When I was growing up in Ireland, the sale and advertising of modern contraceptives was banned. As ridiculous as it sounds now, the only way to obtain modern contraceptives was to buy them illegally down dark corners in some of the more dodgy parts of Dublin. Yes, there was a black market for condoms! Fortunately things eased up over the proceeding years. In 1979, our then Taoiseach Charles Haughey, introduced the Health (Family Planning) Act which made it “possible” to obtain contraception – but only just. Anyone wanting to time and plan the spacing of their children, or just enjoy the act of safe sex, needed to first go to a family doctor, explain what they wanted to do (there was a clause that contraceptives could be used for “bona fide family planning purposes only”!), obtain a prescription, and then visit to a chemist to obtain the goods – all the while praying of course that your next-door neighbour or, god forbid, the parish priest, was not in the shop at the same time.

During that dark time, seeking autonomy over your sex life was actively discouraged. Sex was viewed as a mysterious, dirty thing that was never openly discussed, especially not within education, as schools and colleges were largely under the control of the Catholic Church…. but that was then, and this is now. It took a few years, but thankfully Ireland has since emerged into the modern world where the sale of contraceptives are available (without prescription!) everywhere on the small island.

All well and good for Ireland… but what about the rest of the world? Surely we are done with the dark ages, right? Surely, we are in an age of sexual enlightenment where everyone has open access to modern contraceptives? Well… not quite.

One of the main priorities of DSW is to foster the demand for, and access to, health information, supplies, and services – particularly, sexual reproductive health and rights – for young people living in countries affected by severe poverty. This will not only lead to a decrease in maternal and new-born mortality, an improvement in gender-equality, and lessen the spread of diseases, but also curb overall poverty and lead to sustainable population development. Part of this action, of course, is achieving access to modern forms of contraception. And the need is dire. As of today, it has been estimated that over 214 million women living in developing countries do not have access to modern and safe forms of contraception. This is a staggering amount and it means that 214 million people have no control over the timing and spacing of their children – and this accounts for 84% of all unintended pregnancies in developing regions. Sex in poverty is also risky. Not only do unintended pregnancies lead to restrictions for women in education, civic participation, and employment – it could very well cost them their lives. Giving birth, or conducting an abortion, in unsanitary conditions can, and does, result in the untimely deaths of both mother and child.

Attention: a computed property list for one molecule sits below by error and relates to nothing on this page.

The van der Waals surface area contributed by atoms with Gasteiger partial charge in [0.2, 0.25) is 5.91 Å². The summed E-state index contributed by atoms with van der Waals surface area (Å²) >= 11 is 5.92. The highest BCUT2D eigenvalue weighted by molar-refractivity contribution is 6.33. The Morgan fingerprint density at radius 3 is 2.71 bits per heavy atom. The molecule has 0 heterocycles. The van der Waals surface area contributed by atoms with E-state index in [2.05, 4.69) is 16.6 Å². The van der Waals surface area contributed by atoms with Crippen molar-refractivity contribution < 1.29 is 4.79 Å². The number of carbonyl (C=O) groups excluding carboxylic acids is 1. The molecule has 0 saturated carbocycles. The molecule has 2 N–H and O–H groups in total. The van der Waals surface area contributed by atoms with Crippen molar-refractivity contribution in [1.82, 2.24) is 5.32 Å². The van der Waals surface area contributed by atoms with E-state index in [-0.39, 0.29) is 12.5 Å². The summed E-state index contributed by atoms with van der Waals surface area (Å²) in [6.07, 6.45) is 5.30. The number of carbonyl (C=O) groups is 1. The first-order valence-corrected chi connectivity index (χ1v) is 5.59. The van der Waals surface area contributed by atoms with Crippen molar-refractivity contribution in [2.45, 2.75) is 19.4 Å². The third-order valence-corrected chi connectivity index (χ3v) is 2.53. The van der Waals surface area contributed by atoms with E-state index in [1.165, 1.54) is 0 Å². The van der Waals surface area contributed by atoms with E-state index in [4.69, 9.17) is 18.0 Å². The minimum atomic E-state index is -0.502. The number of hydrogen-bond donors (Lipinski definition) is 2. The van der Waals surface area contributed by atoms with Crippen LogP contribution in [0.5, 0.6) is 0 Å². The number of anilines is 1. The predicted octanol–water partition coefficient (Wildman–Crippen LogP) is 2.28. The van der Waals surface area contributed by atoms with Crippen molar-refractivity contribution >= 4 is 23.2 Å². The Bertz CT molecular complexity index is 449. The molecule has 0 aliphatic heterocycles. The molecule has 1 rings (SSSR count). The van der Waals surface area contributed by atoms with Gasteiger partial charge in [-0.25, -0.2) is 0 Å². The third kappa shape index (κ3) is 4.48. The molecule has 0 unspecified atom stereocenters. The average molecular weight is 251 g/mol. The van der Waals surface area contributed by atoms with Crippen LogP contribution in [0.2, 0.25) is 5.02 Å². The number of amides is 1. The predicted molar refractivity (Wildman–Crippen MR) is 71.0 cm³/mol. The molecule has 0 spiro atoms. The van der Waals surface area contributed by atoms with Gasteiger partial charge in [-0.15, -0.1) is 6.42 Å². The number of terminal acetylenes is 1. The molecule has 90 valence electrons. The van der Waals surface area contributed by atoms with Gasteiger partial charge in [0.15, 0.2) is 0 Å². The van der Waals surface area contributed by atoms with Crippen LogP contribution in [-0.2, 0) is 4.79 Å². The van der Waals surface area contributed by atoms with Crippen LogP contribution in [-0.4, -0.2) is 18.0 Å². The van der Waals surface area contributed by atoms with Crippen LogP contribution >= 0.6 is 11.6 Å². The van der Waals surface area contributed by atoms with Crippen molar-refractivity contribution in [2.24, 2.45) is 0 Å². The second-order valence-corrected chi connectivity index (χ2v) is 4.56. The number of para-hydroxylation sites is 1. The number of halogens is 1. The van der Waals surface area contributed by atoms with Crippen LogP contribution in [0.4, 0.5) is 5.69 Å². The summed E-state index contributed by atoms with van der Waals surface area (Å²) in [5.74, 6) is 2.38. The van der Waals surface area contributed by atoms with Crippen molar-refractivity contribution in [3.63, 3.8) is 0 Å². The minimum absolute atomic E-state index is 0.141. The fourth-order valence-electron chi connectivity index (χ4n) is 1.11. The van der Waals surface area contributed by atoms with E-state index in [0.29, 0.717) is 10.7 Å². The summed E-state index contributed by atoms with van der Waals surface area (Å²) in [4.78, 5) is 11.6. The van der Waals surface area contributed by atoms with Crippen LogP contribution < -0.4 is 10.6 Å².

If we want to change this situation, we need to invest. Urgently. And this makes sense, not only morally (lives saved), but also economically. According to Guttmacher – for every one USD invested, the cost of pregnancy related care drops by 2.20 USD, as less staff and resources are needed to treat unintended pregnancies. In fact, investing just under nine USD per person, per year would have the following consequences:

  • 67 million fewer unintended pregnancies (a 75% decline)
  • 23 million fewer unplanned births (a 76% decline)
  • 36 million fewer induced abortions (a 74% decline)
  • 2.2 million fewer newborn deaths (an 80% decline)
  • 224,000 fewer maternal deaths (a 73% decline)

There are also wider benefits too to reducing the unmet need for modern contraceptives. The longer a girl can remain in school, the more likely she is to gain meaningful and fulfilling employment. She has the power to lift herself out of poverty and change the destiny of her family, community, and country. Isn’t that something worth aiming for?

However, it’s easy to get disheartened and think that positive change will never come. The problem seems so big and unmanageable… but real changes are occurring. When I first started working for DSW in 2012, I used to report about 225 million women with an unmet need – now it’s at 214 million. Each year brings new statistics – and the numbers are dropping. Remember, there was a time when people in Ireland thought that the situation would never change there either and that things would persist like that forever. They were proven wrong.

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